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Friday, September 13, 2013

Ethics while running a business

My topic today is about Ethics and the various experiences I have witnessed that illustrates these points. I believe as entrepreneurs, we will encounter many circumstances which test us and it is up to us how we react. How we react will determine what kind of a person we are. I am a firm believer in living a good and moral life and in the innate goodness of man. When I die, all I achieve is worth nothing as I cannot bring it along. So i would want to die knowing i did right at best as I can.

For me, it also helps tremendously that my cofounder and life partner is even more clear on ethics than I am. So with us reinforcing each other, it helps a lot.

1) Overpayment. You will be surprised that some clients procurement will make mistakes and overpay us for an invoice. Figure can range from hundreds to $10K! Our policy is to always notify the client nicely and pay back.

2) Honoring our mistakes. You or your staff will sometimes make mistakes too and basically misquote to the client. My policy is to always come clean and admit it is a misquote. And we will try our best to either honor that misquote or at least give a sweetener to show that we know we made a boo boo.

I have been on the other receiving end of this before. I had an association who owed us money. And the Executive Director had the cheek to call us down and say that his manager (who had left) signed the contract and used the services without his knowledge. I told him that even if this was true, he still owed us the money (about $4000) since i had a manager's signature in black and white. This guy actually threatened me (back then 27-28 year old) and told me that he will not pay. In fact, if we do not back off, he will complain about us to his university contacts who were my partners.

I felt so bad at that time because i could not believe i was being threatened because his organization made a mistake. (and that is assuming he was not lying). Managed to resolve this by basically giving him face and accepting half payment and the other half in contra. And i think he agreed simply because i played on his ego. In front of his staff, i counterproposed and told him we are already giving in and he should not bully a startup. But i left the room with 2 thoughts.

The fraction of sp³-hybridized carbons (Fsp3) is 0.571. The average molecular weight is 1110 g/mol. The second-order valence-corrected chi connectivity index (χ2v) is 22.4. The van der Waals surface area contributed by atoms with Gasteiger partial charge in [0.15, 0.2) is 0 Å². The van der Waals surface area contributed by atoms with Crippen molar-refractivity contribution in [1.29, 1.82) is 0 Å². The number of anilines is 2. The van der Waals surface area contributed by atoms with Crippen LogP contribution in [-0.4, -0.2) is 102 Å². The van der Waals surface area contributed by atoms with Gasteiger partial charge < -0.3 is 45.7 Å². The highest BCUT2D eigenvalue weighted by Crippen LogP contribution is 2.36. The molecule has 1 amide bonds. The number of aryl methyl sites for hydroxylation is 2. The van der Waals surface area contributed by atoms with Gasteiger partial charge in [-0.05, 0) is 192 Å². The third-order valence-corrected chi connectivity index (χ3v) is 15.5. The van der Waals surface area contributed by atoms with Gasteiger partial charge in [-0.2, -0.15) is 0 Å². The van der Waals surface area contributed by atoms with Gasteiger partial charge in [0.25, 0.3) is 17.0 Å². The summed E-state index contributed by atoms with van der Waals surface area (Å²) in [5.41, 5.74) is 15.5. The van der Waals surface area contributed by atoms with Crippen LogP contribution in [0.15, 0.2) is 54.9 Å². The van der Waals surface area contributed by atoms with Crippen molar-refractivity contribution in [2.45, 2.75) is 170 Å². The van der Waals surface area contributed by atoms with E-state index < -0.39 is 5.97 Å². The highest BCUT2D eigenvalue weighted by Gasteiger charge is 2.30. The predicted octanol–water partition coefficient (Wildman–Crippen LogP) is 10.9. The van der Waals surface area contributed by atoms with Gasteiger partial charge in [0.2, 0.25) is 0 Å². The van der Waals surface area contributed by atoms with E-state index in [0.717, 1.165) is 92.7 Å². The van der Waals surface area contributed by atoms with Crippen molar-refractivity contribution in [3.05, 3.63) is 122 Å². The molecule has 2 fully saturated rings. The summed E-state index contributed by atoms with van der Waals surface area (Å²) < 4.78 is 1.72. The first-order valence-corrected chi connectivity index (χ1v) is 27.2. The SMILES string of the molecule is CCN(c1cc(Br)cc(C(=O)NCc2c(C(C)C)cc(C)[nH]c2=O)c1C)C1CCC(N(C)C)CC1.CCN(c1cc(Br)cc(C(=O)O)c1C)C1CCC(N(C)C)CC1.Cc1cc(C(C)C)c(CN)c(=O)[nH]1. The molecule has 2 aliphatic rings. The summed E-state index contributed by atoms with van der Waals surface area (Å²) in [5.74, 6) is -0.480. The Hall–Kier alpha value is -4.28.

First, i wrote off that man and never thought well of him subsequently. Anyone who does not honor their word and who tries to bully because they can does not deserve any respect from anyone.

Second, I resolved to never do that to another person. We will honor our word even if it costs us.

3) Conspiring to cheat. Early in my business, i had a potential acquirer who was running a decent sized executive search firm. Founder claimed to be a Goldman Sachs MD. At that time naive me thought that an MD was a big shot. Now i know it is just a middle ranking position in IB. Pays about US$600K a year all in. Its the partners that earn the real money. Anyway, this guy pretended to be all interested in investing in us and naive us believed him as he had a fancy car and office.

After a bit of discussion, this guy called us and said they will invest. My partner and i were so happy we bought an $800 spa espirit spa package as a reward. Next thing we knew, they wanted our jobportal functional specs and made copies of it. After that, we never heard from them and they later when chased, said change of mind. Couple of months later, they launched a job portal. Of course it died a few years later. It was run by his mistress.

This experience taught me to be a lot more careful about people. Luckily my line depends on execution and day to day effort. Not some incredible piece of IP. It also taught me that i will never want to do that to another person.